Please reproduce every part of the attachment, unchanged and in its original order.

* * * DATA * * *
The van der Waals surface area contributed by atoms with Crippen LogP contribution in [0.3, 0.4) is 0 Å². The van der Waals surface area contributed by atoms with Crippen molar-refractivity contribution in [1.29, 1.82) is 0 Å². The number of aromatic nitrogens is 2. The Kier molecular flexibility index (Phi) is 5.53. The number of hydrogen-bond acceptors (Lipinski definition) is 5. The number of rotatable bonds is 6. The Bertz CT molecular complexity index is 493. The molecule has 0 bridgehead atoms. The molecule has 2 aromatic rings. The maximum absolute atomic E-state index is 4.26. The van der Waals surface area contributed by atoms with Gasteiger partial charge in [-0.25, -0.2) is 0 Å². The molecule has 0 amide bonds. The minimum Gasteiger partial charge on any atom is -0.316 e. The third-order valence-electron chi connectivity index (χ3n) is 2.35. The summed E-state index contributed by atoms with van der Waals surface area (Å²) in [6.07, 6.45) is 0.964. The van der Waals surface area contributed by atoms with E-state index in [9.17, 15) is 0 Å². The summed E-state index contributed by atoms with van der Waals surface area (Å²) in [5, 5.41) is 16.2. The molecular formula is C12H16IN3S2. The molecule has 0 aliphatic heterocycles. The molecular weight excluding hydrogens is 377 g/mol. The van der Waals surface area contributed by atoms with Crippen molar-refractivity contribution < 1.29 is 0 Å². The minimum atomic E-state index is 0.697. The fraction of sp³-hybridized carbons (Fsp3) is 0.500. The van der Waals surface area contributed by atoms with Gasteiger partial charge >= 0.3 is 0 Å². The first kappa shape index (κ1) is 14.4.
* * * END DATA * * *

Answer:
The van der Waals surface area contributed by atoms with Crippen LogP contribution in [0.3, 0.4) is 0 Å². The van der Waals surface area contributed by atoms with Crippen molar-refractivity contribution in [1.29, 1.82) is 0 Å². The number of aromatic nitrogens is 2. The Kier molecular flexibility index (Phi) is 5.53. The number of hydrogen-bond acceptors (Lipinski definition) is 5. The number of rotatable bonds is 6. The Bertz CT molecular complexity index is 493. The molecule has 0 bridgehead atoms. The molecule has 2 aromatic rings. The maximum absolute atomic E-state index is 4.26. The van der Waals surface area contributed by atoms with Gasteiger partial charge in [-0.25, -0.2) is 0 Å². The molecule has 0 amide bonds. The minimum Gasteiger partial charge on any atom is -0.316 e. The third-order valence-electron chi connectivity index (χ3n) is 2.35. The summed E-state index contributed by atoms with van der Waals surface area (Å²) in [6.07, 6.45) is 0.964. The van der Waals surface area contributed by atoms with E-state index in [9.17, 15) is 0 Å². The summed E-state index contributed by atoms with van der Waals surface area (Å²) in [5, 5.41) is 16.2. The molecular formula is C12H16IN3S2. The molecule has 0 aliphatic heterocycles. The molecular weight excluding hydrogens is 377 g/mol. The van der Waals surface area contributed by atoms with Crippen molar-refractivity contribution < 1.29 is 0 Å². The minimum atomic E-state index is 0.697. The fraction of sp³-hybridized carbons (Fsp3) is 0.500. The van der Waals surface area contributed by atoms with Gasteiger partial charge >= 0.3 is 0 Å². The first kappa shape index (κ1) is 14.4.